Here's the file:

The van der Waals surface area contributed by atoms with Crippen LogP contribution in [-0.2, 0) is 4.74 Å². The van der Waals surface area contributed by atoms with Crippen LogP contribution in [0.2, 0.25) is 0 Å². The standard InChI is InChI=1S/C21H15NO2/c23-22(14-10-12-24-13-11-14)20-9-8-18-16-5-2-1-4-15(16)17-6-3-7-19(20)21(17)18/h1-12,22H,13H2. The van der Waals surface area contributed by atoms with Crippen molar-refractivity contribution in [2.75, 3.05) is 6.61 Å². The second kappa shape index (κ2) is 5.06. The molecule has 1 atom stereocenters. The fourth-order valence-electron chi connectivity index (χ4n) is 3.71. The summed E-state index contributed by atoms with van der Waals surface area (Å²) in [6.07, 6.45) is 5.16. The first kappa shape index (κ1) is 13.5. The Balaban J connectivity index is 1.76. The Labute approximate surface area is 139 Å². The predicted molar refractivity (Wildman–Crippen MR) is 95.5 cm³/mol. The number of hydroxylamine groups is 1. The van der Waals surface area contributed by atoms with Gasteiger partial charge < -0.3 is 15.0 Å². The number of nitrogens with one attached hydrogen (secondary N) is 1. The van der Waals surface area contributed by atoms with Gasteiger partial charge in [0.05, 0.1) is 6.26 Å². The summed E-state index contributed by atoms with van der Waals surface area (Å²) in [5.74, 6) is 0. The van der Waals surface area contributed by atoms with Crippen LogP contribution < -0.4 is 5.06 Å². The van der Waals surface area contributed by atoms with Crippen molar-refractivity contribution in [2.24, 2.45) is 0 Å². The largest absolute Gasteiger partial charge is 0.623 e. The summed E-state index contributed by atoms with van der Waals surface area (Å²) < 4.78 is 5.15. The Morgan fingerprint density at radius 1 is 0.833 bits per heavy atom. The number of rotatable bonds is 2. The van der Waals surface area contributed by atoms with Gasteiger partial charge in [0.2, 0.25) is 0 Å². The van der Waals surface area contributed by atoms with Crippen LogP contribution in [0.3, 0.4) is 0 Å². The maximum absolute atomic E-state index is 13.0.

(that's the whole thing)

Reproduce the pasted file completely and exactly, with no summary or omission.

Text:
The van der Waals surface area contributed by atoms with Crippen LogP contribution in [-0.2, 0) is 4.74 Å². The van der Waals surface area contributed by atoms with Crippen LogP contribution in [0.2, 0.25) is 0 Å². The standard InChI is InChI=1S/C21H15NO2/c23-22(14-10-12-24-13-11-14)20-9-8-18-16-5-2-1-4-15(16)17-6-3-7-19(20)21(17)18/h1-12,22H,13H2. The van der Waals surface area contributed by atoms with Crippen molar-refractivity contribution in [2.75, 3.05) is 6.61 Å². The second kappa shape index (κ2) is 5.06. The molecule has 1 atom stereocenters. The fourth-order valence-electron chi connectivity index (χ4n) is 3.71. The summed E-state index contributed by atoms with van der Waals surface area (Å²) in [6.07, 6.45) is 5.16. The first kappa shape index (κ1) is 13.5. The Balaban J connectivity index is 1.76. The Labute approximate surface area is 139 Å². The predicted molar refractivity (Wildman–Crippen MR) is 95.5 cm³/mol. The number of hydroxylamine groups is 1. The van der Waals surface area contributed by atoms with Gasteiger partial charge < -0.3 is 15.0 Å². The number of nitrogens with one attached hydrogen (secondary N) is 1. The van der Waals surface area contributed by atoms with Gasteiger partial charge in [0.05, 0.1) is 6.26 Å². The summed E-state index contributed by atoms with van der Waals surface area (Å²) in [5.74, 6) is 0. The van der Waals surface area contributed by atoms with Crippen LogP contribution < -0.4 is 5.06 Å². The van der Waals surface area contributed by atoms with Crippen molar-refractivity contribution in [2.24, 2.45) is 0 Å². The largest absolute Gasteiger partial charge is 0.623 e. The summed E-state index contributed by atoms with van der Waals surface area (Å²) < 4.78 is 5.15. The Morgan fingerprint density at radius 1 is 0.833 bits per heavy atom. The number of rotatable bonds is 2. The van der Waals surface area contributed by atoms with Gasteiger partial charge in [0.2, 0.25) is 0 Å². The van der Waals surface area contributed by atoms with Crippen LogP contribution in [0.3, 0.4) is 0 Å². The maximum absolute atomic E-state index is 13.0.